I’m glad you were there.  I’m glad you are here.

“Break the window Ruqiyah.” You were loud and clear through all the screams and desperate gasps for last breaths. I heard the screech and the metal crunching – and your voice.  “Break the window Ruqiyah. Kick the glass. Get out.” You always were calm even in the midst of madness.

I didn’t think I could break a window so thick and tight, but you convinced me.  “Kick through the window and go.”  It worked.  I shattered a window. Your voice was diamond hard, crystal clear.

“Save yourself Ruqiyah.”

But that was confusing coming from you.  When you were alive, it was never about just me.  It was never about one person.  Even when I was eight and you taught me how to play Chinese Checkers instead of regular Checkers, which we played at school, you would say, “Ruqiyah Charity Paige, as you go through this life, you’ve got to get ahead not just by yourself, and not just for yourself.” That was the first thing that came to mind when I saw all the other people trapped in the wreck today. It would have taken just a few minutes to help the woman trying to pull her baby through the window opening.  Maybe I couldn’t help the old man mangled in his wheelchair underneath so much rubble, but it would’ve taken just a minute to reach out and pull the young man who was already halfway through.  But your instruction was clear.

“Save yourself,” you said. I heard you. Not like a loud voice booming down from the clouds, not even a still small voice on the inside. It was a simple knowing, an awareness. Now what?  You seemed to be walking beside me as I made my way home.  I must’ve looked crazy – coat ripped and disheveled, hair a frazzled mess, clutching my purse as if my life depended on it. I thought about a lot of things you taught me.  I thought about some of our last conversations before you died.  I remembered you telling me you hoped I would learn one lesson, and learn it soon, in order to be better and do better. You said this one lesson would help me on my job and help me know exactly when it was time to leave.  All those self-help, pop-psychology books I’ve been reading the past fifteen years were useful and fun, but life really was simple, you said.

Was it just a coincidence that each traffic light turned green as I reached the curb?  You knew I was too dazed to stop for a red light, right? G-Ma, why didn’t you reach me before the wreck?  Couldn’t you foresee that the collision was going to happen? Why didn’t you just give me a sign, some warning to take a different train? I’m glad you knew to get my attention through the iPod. I didn’t know you knew about iPods, since that’s one of the things I never got around to teaching you to work. There was a lot we didn’t get to talk about. I wanted to talk to you about the major changes you saw in your 90 years to get a grip on the dizzying changes in my own life. Everything is changing, and changing in the blink of an eye. One minute we’re riding the train. Next thing you know, “Boom!” Smoke, fire, and people screaming for their life. G-Ma, that could’ve been my arms and legs scattered across the field.

I’m sitting in my living room in the dark now.  No TV.  No jazz from the cable station.  Nothing.  I don’t want to see or hear anything.  I need silence. I lit the cinnamon candles. I’ve got the bottle of pineapple rum and a can of Diet Coke on the coffee table. But my hands are still shaking.  I don’t want to get Coke all over the couch and carpet.  Maybe the flicker of the log in the fireplace will me settle down some.  I can usually watch those flames licking the air and forget about things, but I don’t know if I can forget seeing all those body parts at the wreck.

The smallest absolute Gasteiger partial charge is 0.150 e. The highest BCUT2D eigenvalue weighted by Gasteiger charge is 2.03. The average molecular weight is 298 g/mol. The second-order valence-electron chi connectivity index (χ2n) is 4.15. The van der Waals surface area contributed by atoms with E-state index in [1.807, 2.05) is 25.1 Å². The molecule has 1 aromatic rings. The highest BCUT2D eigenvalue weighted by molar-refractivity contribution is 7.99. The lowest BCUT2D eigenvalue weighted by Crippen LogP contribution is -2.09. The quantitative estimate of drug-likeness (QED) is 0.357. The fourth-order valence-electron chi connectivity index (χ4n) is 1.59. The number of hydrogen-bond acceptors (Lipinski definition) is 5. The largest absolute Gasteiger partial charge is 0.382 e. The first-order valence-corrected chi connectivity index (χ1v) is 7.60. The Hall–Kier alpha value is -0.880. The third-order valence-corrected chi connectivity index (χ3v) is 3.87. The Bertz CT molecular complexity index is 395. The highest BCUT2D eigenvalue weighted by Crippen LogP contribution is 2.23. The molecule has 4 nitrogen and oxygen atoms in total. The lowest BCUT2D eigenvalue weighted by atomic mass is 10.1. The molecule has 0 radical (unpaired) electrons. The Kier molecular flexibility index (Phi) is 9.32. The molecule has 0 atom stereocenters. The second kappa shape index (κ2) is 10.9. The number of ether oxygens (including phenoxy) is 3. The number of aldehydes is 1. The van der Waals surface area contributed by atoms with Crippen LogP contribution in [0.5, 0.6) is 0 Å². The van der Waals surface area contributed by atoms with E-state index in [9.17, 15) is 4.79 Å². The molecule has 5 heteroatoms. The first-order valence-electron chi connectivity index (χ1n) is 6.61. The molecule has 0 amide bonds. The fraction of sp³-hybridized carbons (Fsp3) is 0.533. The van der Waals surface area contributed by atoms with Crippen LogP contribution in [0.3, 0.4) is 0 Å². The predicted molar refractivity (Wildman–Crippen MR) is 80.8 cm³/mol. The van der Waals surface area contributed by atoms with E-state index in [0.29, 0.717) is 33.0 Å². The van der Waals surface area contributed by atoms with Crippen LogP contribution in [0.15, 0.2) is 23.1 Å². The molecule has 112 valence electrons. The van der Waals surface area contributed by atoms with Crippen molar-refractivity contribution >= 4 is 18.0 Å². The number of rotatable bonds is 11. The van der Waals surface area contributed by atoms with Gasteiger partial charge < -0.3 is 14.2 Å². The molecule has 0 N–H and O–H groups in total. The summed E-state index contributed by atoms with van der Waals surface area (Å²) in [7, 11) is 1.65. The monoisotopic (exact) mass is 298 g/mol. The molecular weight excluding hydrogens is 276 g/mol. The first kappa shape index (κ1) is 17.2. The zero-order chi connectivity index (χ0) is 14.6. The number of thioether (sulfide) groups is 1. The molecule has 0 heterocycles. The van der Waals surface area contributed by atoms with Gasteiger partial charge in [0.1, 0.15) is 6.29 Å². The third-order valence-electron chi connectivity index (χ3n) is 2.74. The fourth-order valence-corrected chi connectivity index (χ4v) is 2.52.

It was awful.  Just like that.  Sc-reeeeeeech, boom, boom, BAM! The stench of heated plastic and burning rubber everywhere.  I still can’t shake the images of the crumpled train cars and the smoke. Bodies blown across the field.  Injured people crawling out of the heap of wreckage. I can’t shake the pictures.  How can a train crash without warning?  I ride it everyday? Nobody could tell it was about to breakdown? I don’t know how many people died, but from the looks of it, a whole lot of families are going to be devastated.

G-Ma, I’m sorry I got too busy to visit you.  The job has been calling my cell since I left the office.  The chief of staff left a few messages saying Madame Senator is trying to reach me.  She probably is just trying to size up the situation. She needs to spin a message to the media to protect the train company since it’s one of her biggest campaign donors.

Victoria’s been calling and leaving messages, too. My sister Trish left a message, too. She heard the news all the way back in my hometown.

“Qi-Qi, I hope to hell you wasn’t on the train that crashed, but if you was, you bout to get pay-aid.  Hey, don’t leave the scene.  If you’re still there, get as close as you can to the crash and lay down on the ground like you cain’t move. Girl, you ‘bout to get paid!  Haaaaaaaay!” she said.  “Use your camera phone and get some pictures to prove you was there, and get somebody else to get some pictures of you stretched out. Lay your ass on the ground and play half dead till the police get there. Hell, even if you wasn’t on the train, you ride it everyday.  Just take your ass to the hospital and say you got injured on that train that crashed.  You deserve to get paid, girl. Girl this is your time.  Like Joel Osteen says.  This is our time. Get paid girl. Let me know you okay.   Call me.”

Chris is coming over even though I told him I’d rather be alone. I need time to think about what I want to do next.

God must’ve had a reason for sparing my life, right? G-Ma, I know I’m lucky to be alive. I’m going to take a few days to think about where I’ve been and how I want to go on from here. My hands are still trembling. I can hear you humming, “we’ll understand it all by and by.” I’ll figure this one out myself.


  • Who do you call in your moment of crisis?
  • Describe your last crisis and explain your first prayers/calls?
  • Would you repeat your actions in the next crisis? If you can respond better, tell how. If you’re satisfied with your armor and plan of action, explain why.